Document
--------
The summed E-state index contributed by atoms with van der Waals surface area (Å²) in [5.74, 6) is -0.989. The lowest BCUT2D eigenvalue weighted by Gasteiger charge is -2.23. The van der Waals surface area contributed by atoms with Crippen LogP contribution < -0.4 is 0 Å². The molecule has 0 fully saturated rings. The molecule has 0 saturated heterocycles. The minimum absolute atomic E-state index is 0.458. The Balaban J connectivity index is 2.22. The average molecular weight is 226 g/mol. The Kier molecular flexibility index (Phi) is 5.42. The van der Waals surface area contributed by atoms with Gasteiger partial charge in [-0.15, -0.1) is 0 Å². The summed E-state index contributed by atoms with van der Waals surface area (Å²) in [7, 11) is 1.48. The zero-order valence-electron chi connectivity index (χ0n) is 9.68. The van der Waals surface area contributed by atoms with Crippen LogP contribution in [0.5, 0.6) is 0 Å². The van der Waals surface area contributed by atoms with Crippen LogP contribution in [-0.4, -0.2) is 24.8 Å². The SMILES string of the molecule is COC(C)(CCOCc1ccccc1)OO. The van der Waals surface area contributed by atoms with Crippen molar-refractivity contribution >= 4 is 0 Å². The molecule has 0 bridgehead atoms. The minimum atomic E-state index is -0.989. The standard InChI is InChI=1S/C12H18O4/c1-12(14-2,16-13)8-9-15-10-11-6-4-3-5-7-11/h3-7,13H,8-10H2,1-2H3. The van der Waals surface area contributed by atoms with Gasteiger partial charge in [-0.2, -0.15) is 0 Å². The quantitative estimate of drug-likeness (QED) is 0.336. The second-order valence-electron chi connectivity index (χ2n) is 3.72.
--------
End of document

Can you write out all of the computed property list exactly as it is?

The summed E-state index contributed by atoms with van der Waals surface area (Å²) in [5.74, 6) is -0.989. The lowest BCUT2D eigenvalue weighted by Gasteiger charge is -2.23. The van der Waals surface area contributed by atoms with Crippen LogP contribution < -0.4 is 0 Å². The molecule has 0 fully saturated rings. The molecule has 0 saturated heterocycles. The minimum absolute atomic E-state index is 0.458. The Balaban J connectivity index is 2.22. The average molecular weight is 226 g/mol. The Kier molecular flexibility index (Phi) is 5.42. The van der Waals surface area contributed by atoms with Gasteiger partial charge in [-0.15, -0.1) is 0 Å². The summed E-state index contributed by atoms with van der Waals surface area (Å²) in [7, 11) is 1.48. The zero-order valence-electron chi connectivity index (χ0n) is 9.68. The van der Waals surface area contributed by atoms with Crippen LogP contribution in [0.5, 0.6) is 0 Å². The van der Waals surface area contributed by atoms with Crippen LogP contribution in [-0.4, -0.2) is 24.8 Å². The SMILES string of the molecule is COC(C)(CCOCc1ccccc1)OO. The van der Waals surface area contributed by atoms with Crippen molar-refractivity contribution >= 4 is 0 Å². The molecule has 0 bridgehead atoms. The minimum atomic E-state index is -0.989. The standard InChI is InChI=1S/C12H18O4/c1-12(14-2,16-13)8-9-15-10-11-6-4-3-5-7-11/h3-7,13H,8-10H2,1-2H3. The van der Waals surface area contributed by atoms with Gasteiger partial charge in [-0.2, -0.15) is 0 Å². The quantitative estimate of drug-likeness (QED) is 0.336. The second-order valence-electron chi connectivity index (χ2n) is 3.72.